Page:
“You have to stay strong and hold on to your marriage”

One day we’re treated to dinner by a couple in their 40s. Their family friends – a few other couples around the same age, are also invited. We have dinner at a restaurant and they all congratulate Y and me to our wedding. When we’re in the car with our two hosts, a married couple in their 40s, we watch them bickering. It’s nothing too serious (at least not on the surface) – the host complains that his wife always makes him come home for dinner and the wife complains that he doesn’t treat her well (whereas he replies that he has never treated anyone better than her). When we get out of the car, the host’s wife tells me:

“You have to stay strong and hold on to your marriage. You just got married, so right now everything is really great. But in 10 or 20 years’ time, things might be completely different. Remember what I just told you when that time comes.”

Have you ever gotten marriage advice from someone? I’d love to hear your stories.

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4 thoughts on ““You have to stay strong and hold on to your marriage”

  1. It seems that the people I know aren’t big on giving advice. The woman who invited you to dinner sounded like she was making an excuse for the little disagreement she and her husband had. Although staying strong and holding onto your marriage is indeed good advice. Anything as valuable as one’s marriage is worth working hard for.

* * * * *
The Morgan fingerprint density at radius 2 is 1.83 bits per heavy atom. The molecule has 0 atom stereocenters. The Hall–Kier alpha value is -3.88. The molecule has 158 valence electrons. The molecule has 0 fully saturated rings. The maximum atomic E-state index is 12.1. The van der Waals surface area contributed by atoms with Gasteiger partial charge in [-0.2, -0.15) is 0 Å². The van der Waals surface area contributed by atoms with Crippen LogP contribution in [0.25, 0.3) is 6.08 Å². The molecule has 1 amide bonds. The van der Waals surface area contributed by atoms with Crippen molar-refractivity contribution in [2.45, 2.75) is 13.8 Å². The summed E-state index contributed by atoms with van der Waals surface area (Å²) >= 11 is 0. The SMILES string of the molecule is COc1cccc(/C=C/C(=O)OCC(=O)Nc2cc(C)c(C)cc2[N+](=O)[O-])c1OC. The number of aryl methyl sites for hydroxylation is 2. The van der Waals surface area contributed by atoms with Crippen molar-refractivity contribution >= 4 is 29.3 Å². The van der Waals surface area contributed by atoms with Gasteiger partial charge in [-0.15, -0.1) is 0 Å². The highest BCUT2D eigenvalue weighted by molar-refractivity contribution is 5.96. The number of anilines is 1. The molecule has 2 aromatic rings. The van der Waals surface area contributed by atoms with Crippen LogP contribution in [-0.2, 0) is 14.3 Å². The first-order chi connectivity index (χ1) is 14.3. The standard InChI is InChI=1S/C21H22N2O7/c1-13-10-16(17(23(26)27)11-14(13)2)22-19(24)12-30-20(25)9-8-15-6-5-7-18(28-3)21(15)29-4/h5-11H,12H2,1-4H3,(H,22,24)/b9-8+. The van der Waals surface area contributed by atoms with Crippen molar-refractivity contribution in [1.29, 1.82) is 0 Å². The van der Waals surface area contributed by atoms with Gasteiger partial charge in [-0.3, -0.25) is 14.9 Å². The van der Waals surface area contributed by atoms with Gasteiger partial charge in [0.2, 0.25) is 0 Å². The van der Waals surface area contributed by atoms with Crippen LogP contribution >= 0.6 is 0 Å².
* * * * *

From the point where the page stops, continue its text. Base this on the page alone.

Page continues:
• I guess it always depends on the marriage. I don’t think holding on to your marriage in any case is advice that is applicable to everyone. There might be reasons where it would be good to hold on to your marriage while sometimes it might be better to divorce. They do have some bigger problems than the ones mentioned above it seems, so their bickering was only the tip of the iceberg.


  2. We got advice when first married as well. The pastor who married us had some interesting advice. Apparently couples who believe in “one true love” are less likely to make it in the long run.

    Couples who believe that they could be happy with any one of a range of people tend to have stronger relationships. He explained it as the choosing that person out of many possibles and being willing to work on the rough patches.


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